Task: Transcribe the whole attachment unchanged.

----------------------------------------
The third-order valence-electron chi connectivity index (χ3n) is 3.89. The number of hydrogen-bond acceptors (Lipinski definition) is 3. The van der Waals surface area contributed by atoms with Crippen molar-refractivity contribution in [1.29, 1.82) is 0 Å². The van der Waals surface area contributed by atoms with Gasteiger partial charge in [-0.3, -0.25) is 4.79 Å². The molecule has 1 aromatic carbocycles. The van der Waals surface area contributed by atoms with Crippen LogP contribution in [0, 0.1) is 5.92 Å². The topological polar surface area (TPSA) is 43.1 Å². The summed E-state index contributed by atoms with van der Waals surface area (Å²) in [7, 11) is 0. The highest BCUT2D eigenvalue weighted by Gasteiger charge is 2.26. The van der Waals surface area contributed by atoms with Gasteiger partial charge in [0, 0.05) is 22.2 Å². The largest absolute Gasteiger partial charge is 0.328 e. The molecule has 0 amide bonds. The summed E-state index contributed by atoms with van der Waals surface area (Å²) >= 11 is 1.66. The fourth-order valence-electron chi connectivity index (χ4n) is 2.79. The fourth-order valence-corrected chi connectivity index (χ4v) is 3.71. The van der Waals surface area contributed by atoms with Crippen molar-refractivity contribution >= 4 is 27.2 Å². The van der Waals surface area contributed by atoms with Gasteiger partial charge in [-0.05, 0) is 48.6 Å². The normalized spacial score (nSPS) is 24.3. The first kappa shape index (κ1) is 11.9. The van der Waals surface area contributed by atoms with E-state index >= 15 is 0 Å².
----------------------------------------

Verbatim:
The third-order valence-electron chi connectivity index (χ3n) is 3.89. The number of hydrogen-bond acceptors (Lipinski definition) is 3. The van der Waals surface area contributed by atoms with Crippen molar-refractivity contribution in [1.29, 1.82) is 0 Å². The van der Waals surface area contributed by atoms with Gasteiger partial charge in [-0.3, -0.25) is 4.79 Å². The molecule has 1 aromatic carbocycles. The van der Waals surface area contributed by atoms with Crippen LogP contribution in [0, 0.1) is 5.92 Å². The topological polar surface area (TPSA) is 43.1 Å². The summed E-state index contributed by atoms with van der Waals surface area (Å²) in [7, 11) is 0. The highest BCUT2D eigenvalue weighted by Gasteiger charge is 2.26. The van der Waals surface area contributed by atoms with Gasteiger partial charge in [0, 0.05) is 22.2 Å². The largest absolute Gasteiger partial charge is 0.328 e. The molecule has 0 amide bonds. The summed E-state index contributed by atoms with van der Waals surface area (Å²) >= 11 is 1.66. The fourth-order valence-electron chi connectivity index (χ4n) is 2.79. The fourth-order valence-corrected chi connectivity index (χ4v) is 3.71. The van der Waals surface area contributed by atoms with Crippen molar-refractivity contribution >= 4 is 27.2 Å². The van der Waals surface area contributed by atoms with Gasteiger partial charge in [-0.05, 0) is 48.6 Å². The normalized spacial score (nSPS) is 24.3. The first kappa shape index (κ1) is 11.9. The van der Waals surface area contributed by atoms with E-state index >= 15 is 0 Å².